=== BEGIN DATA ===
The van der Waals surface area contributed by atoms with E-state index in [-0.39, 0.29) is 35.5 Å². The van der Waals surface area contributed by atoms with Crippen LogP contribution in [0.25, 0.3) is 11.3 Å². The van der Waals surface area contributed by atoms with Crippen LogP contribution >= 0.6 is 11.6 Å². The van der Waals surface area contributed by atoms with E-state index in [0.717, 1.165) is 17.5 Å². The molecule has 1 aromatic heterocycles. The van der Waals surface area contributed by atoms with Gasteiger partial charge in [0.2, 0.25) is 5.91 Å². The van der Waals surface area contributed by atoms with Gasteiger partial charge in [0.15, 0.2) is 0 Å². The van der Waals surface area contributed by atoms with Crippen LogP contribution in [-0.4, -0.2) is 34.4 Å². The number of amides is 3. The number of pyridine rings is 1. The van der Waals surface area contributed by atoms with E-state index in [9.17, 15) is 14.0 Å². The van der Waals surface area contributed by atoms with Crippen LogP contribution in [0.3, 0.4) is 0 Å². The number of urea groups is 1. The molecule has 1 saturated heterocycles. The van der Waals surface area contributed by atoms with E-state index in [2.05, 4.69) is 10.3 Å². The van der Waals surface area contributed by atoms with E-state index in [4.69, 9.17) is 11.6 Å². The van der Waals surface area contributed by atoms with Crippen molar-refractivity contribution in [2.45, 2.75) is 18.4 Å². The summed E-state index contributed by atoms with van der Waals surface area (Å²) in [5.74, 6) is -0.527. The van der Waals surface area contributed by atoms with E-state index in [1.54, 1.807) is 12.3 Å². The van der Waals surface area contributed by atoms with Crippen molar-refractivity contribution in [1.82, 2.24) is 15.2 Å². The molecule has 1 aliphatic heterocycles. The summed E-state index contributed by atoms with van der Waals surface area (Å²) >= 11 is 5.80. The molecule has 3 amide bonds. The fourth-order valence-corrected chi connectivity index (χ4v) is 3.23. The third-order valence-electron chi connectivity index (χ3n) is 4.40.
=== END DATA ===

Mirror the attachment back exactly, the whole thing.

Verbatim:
The van der Waals surface area contributed by atoms with E-state index in [-0.39, 0.29) is 35.5 Å². The van der Waals surface area contributed by atoms with Crippen LogP contribution in [0.25, 0.3) is 11.3 Å². The van der Waals surface area contributed by atoms with Crippen LogP contribution >= 0.6 is 11.6 Å². The van der Waals surface area contributed by atoms with E-state index in [0.717, 1.165) is 17.5 Å². The molecule has 1 aromatic heterocycles. The van der Waals surface area contributed by atoms with Gasteiger partial charge in [0.2, 0.25) is 5.91 Å². The van der Waals surface area contributed by atoms with Gasteiger partial charge in [0.15, 0.2) is 0 Å². The van der Waals surface area contributed by atoms with Crippen LogP contribution in [-0.4, -0.2) is 34.4 Å². The number of amides is 3. The number of pyridine rings is 1. The van der Waals surface area contributed by atoms with E-state index in [9.17, 15) is 14.0 Å². The van der Waals surface area contributed by atoms with Crippen LogP contribution in [0.3, 0.4) is 0 Å². The number of urea groups is 1. The molecule has 1 saturated heterocycles. The van der Waals surface area contributed by atoms with E-state index in [2.05, 4.69) is 10.3 Å². The van der Waals surface area contributed by atoms with E-state index in [4.69, 9.17) is 11.6 Å². The van der Waals surface area contributed by atoms with Crippen molar-refractivity contribution in [2.45, 2.75) is 18.4 Å². The summed E-state index contributed by atoms with van der Waals surface area (Å²) in [5.74, 6) is -0.527. The van der Waals surface area contributed by atoms with E-state index in [1.54, 1.807) is 12.3 Å². The van der Waals surface area contributed by atoms with Crippen molar-refractivity contribution in [1.82, 2.24) is 15.2 Å². The molecule has 1 aliphatic heterocycles. The summed E-state index contributed by atoms with van der Waals surface area (Å²) >= 11 is 5.80. The molecule has 3 amide bonds. The fourth-order valence-corrected chi connectivity index (χ4v) is 3.23. The third-order valence-electron chi connectivity index (χ3n) is 4.40.